Speeding up/slowing down video
The speed of a video stream can be changed by changing the presentation timestamp (PTS) of each video frame. This can be done via two methods: using the setpts video filter (which requires re-encoding) or by erasing the timestamps by exporting the video to a raw bitstream format and muxing to a container while creating new timestamps.
Note that in the following examples, the audio stream is not changed, so it should ideally be disabled with
raw bitstream method
This method is lossless and apart from changing the timestamps, copies the video stream as-is. Use this if you require no other changes to your input video.
First, copy the video to a raw bitstream format.
ffmpeg -i input.mp4 -map 0:v -c:v copy -bsf:v h264_mp4toannexb raw.h264
ffmpeg -i input.mp4 -map 0:v -c:v copy -bsf:v hevc_mp4toannexb raw.h265
Then generate new timestamps while muxing to a container:
ffmpeg -fflags +genpts -r 30 -i raw.h264 -c:v copy output.mp4
Change the value of
-r to the desired playback frame rate.
To double the speed of the video with the setpts filter, you can use:
ffmpeg -i input.mkv -filter:v "setpts=0.5*PTS" output.mkv
The filter works by changing the presentation timestamp (PTS) of each video frame. For example, if there are two succesive frames shown at timestamps 1 and 2, and you want to speed up the video, those timestamps need to become 0.5 and 1, respectively. Thus, we have to multiply them by 0.5.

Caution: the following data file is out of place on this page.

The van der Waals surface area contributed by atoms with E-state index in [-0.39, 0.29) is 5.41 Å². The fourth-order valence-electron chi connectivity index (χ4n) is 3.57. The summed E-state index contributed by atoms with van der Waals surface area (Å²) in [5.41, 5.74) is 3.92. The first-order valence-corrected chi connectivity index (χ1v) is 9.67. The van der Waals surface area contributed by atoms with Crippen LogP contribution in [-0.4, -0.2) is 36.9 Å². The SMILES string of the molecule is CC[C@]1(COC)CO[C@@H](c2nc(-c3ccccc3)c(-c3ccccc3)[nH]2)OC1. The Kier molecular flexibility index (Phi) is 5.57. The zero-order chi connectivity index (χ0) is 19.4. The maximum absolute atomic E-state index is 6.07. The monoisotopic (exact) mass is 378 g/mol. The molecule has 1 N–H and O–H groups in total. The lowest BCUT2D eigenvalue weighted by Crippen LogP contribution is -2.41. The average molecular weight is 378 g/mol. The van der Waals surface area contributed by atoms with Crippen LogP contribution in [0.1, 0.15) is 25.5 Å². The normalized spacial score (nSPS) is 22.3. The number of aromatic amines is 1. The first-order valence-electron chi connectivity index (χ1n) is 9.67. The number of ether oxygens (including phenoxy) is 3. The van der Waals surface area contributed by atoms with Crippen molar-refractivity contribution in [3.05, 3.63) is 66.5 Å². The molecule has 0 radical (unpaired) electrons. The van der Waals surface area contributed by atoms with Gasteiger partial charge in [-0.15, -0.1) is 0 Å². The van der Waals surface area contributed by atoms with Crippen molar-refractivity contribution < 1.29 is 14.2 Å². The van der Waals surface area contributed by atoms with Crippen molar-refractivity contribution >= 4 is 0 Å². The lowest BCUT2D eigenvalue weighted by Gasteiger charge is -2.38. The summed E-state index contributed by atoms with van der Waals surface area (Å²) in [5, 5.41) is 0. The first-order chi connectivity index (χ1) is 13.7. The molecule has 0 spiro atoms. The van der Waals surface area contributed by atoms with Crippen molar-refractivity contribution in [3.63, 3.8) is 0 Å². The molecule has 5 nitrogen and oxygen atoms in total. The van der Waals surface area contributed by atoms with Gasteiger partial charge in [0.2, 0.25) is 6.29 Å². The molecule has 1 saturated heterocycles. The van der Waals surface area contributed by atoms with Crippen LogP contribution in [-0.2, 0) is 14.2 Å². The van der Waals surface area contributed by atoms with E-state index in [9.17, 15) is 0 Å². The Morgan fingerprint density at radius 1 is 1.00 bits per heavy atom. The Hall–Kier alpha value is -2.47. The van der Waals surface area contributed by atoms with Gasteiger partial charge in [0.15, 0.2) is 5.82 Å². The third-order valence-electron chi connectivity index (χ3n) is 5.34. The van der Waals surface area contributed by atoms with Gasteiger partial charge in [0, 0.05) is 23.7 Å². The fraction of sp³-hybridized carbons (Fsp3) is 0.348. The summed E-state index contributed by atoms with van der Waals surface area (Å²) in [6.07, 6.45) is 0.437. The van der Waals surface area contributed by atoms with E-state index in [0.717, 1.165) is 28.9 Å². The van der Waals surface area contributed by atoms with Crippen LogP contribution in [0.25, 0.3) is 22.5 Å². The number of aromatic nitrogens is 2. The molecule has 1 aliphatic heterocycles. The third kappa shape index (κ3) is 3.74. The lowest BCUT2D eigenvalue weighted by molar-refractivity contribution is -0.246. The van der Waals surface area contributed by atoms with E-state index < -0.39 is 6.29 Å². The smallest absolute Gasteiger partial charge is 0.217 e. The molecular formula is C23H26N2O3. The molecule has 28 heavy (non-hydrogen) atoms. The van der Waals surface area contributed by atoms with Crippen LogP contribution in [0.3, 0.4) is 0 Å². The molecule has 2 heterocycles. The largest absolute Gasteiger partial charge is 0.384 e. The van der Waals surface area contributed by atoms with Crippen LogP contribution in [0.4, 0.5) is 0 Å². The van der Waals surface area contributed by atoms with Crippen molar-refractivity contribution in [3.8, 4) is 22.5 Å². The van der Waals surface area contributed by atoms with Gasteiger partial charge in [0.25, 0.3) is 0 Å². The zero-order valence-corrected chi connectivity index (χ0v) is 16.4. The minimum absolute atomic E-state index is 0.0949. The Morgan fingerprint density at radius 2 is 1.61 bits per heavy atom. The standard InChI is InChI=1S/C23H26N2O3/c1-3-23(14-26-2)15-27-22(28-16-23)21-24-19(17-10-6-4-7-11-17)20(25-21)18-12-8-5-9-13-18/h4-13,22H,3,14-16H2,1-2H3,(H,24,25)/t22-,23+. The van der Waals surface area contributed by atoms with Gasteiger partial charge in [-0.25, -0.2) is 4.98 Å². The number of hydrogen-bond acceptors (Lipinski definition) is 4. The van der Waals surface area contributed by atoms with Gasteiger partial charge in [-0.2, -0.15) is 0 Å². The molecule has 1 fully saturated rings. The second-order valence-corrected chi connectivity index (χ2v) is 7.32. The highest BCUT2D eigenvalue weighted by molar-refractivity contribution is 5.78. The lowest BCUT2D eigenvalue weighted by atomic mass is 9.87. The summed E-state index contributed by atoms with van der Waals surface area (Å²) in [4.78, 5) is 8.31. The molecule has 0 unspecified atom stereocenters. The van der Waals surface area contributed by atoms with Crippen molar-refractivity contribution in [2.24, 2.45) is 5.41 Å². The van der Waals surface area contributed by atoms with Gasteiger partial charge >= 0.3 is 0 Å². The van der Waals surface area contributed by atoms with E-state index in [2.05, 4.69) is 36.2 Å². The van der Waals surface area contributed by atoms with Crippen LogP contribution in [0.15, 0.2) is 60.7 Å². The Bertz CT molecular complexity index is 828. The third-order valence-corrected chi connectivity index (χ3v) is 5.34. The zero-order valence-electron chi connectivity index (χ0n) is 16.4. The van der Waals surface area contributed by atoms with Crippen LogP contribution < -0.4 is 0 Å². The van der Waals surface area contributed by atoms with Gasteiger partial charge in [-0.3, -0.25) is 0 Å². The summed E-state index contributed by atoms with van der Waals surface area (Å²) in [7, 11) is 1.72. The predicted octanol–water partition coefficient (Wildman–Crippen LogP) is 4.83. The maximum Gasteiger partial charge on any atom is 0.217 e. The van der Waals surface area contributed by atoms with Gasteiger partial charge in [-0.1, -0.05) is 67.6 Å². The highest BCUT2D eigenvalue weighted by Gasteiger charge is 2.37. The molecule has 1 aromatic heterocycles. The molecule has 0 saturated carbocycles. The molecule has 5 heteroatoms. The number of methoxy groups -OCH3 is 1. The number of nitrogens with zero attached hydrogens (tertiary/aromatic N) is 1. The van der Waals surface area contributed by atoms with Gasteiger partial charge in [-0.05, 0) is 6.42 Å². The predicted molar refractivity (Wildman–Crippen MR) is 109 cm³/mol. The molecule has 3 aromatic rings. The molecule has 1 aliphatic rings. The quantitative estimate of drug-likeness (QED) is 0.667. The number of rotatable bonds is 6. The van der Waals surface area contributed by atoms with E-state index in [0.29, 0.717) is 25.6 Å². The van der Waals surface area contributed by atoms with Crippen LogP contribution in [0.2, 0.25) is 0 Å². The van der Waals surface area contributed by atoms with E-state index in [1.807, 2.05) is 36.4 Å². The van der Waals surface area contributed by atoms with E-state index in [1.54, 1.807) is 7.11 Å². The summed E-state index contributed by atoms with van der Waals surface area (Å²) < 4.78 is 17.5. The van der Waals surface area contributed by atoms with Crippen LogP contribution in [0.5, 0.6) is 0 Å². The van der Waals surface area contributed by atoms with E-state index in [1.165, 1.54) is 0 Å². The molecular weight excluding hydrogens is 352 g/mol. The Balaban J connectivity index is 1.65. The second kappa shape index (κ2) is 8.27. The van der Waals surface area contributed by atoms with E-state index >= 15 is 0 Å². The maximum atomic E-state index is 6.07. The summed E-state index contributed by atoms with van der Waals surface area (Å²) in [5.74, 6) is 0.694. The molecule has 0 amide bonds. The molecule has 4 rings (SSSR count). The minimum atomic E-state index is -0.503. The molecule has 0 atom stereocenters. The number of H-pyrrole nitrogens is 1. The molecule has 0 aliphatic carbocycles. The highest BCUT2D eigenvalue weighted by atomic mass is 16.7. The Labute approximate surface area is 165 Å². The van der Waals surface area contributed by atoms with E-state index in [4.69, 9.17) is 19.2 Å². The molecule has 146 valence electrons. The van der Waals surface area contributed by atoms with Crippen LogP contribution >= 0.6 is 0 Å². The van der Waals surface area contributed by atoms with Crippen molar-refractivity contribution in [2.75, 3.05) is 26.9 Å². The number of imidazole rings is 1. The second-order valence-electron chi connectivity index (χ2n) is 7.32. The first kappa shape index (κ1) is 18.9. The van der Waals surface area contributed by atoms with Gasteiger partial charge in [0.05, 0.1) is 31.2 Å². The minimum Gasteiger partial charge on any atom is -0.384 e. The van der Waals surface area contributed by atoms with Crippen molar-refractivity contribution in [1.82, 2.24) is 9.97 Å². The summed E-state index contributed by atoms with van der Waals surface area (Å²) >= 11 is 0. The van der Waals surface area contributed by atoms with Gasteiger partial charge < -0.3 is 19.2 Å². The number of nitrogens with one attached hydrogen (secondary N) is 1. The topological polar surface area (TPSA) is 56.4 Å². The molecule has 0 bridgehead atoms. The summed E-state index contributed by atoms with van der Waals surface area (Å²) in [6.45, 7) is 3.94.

Note that this method will drop frames to achieve the desired speed. You can avoid dropped frames by specifying a higher output frame rate than the input. For example, to go from an input of 4 FPS to one that is sped up to 4x that (16 FPS):
ffmpeg -i input.mkv -r 16 -filter:v "setpts=0.25*PTS" output.mkv
To slow down your video, you have to use a multiplier greater than 1:
ffmpeg -i input.mkv -filter:v "setpts=2.0*PTS" output.mkv
You can smooth out slow/fast video with the minterpolate video filter. This is also known as "motion interpolation" or "optical flow".
ffmpeg -i input.mkv -filter:v "minterpolate='mi_mode=mci:mc_mode=aobmc:vsbmc=1:fps=120'" output.mkv
Speeding up/slowing down audio
You can speed up or slow down audio with the atempo audio filter. To double the speed of audio:
ffmpeg -i input.mkv -filter:a "atempo=2.0" -vn output.mkv
The atempo filter is limited to using values between 0.5 and 2.0 (so it can slow it down to no less than half the original speed, and speed up to no more than double the input). If you need to, you can get around this limitation by stringing multiple atempo filters together. The following with quadruple the audio speed:
ffmpeg -i input.mkv -filter:a "atempo=2.0,atempo=2.0" -vn output.mkv
Using a complex filtergraph, you can speed up video and audio at the same time:
ffmpeg -i input.mkv -filter_complex "[0:v]setpts=0.5*PTS[v];[0:a]atempo=2.0[a]" -map "[v]" -map "[a]" output.mkv
With the raw bitstream method example from above, there is no need for a complex filtergraph. You can slow down a 30 fps video and audio at the same time with:
ffmpeg -fflags +genpts -r 15 -i raw.h264 -i input.mp4 -map 0:v -c:v copy -map 1:a -af atempo=0.5 -movflags faststart output.mp4